Data-driven decision making with applications to healthcare systems

Seminar
Friday, October 07, 2011
11:00am
ENS 637

Reconstructing a high-dimensional sparse vector from a small number of observationsis a well-studied problem in many scientific, economic and engineering disciplines, anda number of tools have been designed to address this problem. It is currently experiencinga resurgence due to new applications, such as data-driven medicine and online advertising,and due to the need for accurate predictions under time and complexity constraints. Thistalk describes contributions in both directions.In the first portion of this talk, I will describe the application of such tools for minimizingrehospitalizations--the admission of a patient to a hospital soon after discharge. Nearlyone in every five patients is readmitted within 30 days of their discharge, and the estimatedcost of such rehospitalizations to Medicare in 2004 was $17.4 billion. Hospitals aim to avoidrehospitalizations in a number of ways; for example, through patient education programs,follow-up home visits by pharmacists, and by supplying extensive discharge packages. Itis important to properly allocate these costly and limited resources. Using electronic healthrecords from a major hospital in the U.S., we have designed a predictive model whichidentifies patients with the highest risk of being rehospitalized, making it possible tosignificantly reduce rehospitalization costs.In the second portion, I will focus on the rigorous analysis of a recent family of iterativealgorithms for solving the above learning problems that are inspired by graphical modelsand ideas from statistical physics. These algorithms are exceptionally fast in yieldingaccurate predictions. Our analysis of these algorithms yields sharp formulas for theirasymptotic performance. In particular, we derive rigorous formulas for the mean squareerror of the LASSO estimator.The first portion is joint work with M. Braverman, M. Gillam, M. Smith, and E. Horvitz. The second portion is joint work with A. Montanari, and J. Bento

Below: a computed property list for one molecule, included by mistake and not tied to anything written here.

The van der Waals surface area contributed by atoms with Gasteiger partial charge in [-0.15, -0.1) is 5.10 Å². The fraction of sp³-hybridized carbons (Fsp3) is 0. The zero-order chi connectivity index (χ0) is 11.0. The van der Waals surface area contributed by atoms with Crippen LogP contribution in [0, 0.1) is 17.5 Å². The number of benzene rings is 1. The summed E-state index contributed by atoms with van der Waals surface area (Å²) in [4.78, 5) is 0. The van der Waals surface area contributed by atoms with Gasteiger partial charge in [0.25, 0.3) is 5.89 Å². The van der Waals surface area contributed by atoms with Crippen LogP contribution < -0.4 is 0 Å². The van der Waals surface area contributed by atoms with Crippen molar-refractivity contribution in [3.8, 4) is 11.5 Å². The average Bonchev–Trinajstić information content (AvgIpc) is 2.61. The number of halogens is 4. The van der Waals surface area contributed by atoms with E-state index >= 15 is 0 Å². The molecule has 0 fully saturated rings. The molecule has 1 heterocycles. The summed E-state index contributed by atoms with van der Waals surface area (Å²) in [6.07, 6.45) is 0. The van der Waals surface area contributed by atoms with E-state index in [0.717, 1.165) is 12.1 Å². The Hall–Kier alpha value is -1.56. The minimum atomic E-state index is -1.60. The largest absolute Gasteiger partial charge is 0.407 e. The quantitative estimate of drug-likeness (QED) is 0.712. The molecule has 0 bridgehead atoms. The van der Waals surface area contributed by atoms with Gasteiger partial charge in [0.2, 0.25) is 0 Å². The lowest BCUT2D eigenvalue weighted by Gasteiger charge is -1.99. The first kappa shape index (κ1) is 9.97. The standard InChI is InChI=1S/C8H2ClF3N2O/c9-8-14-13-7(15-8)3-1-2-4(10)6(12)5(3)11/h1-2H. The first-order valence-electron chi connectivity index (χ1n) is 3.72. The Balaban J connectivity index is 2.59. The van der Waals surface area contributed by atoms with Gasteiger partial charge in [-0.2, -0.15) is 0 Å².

Speaker

Stanford University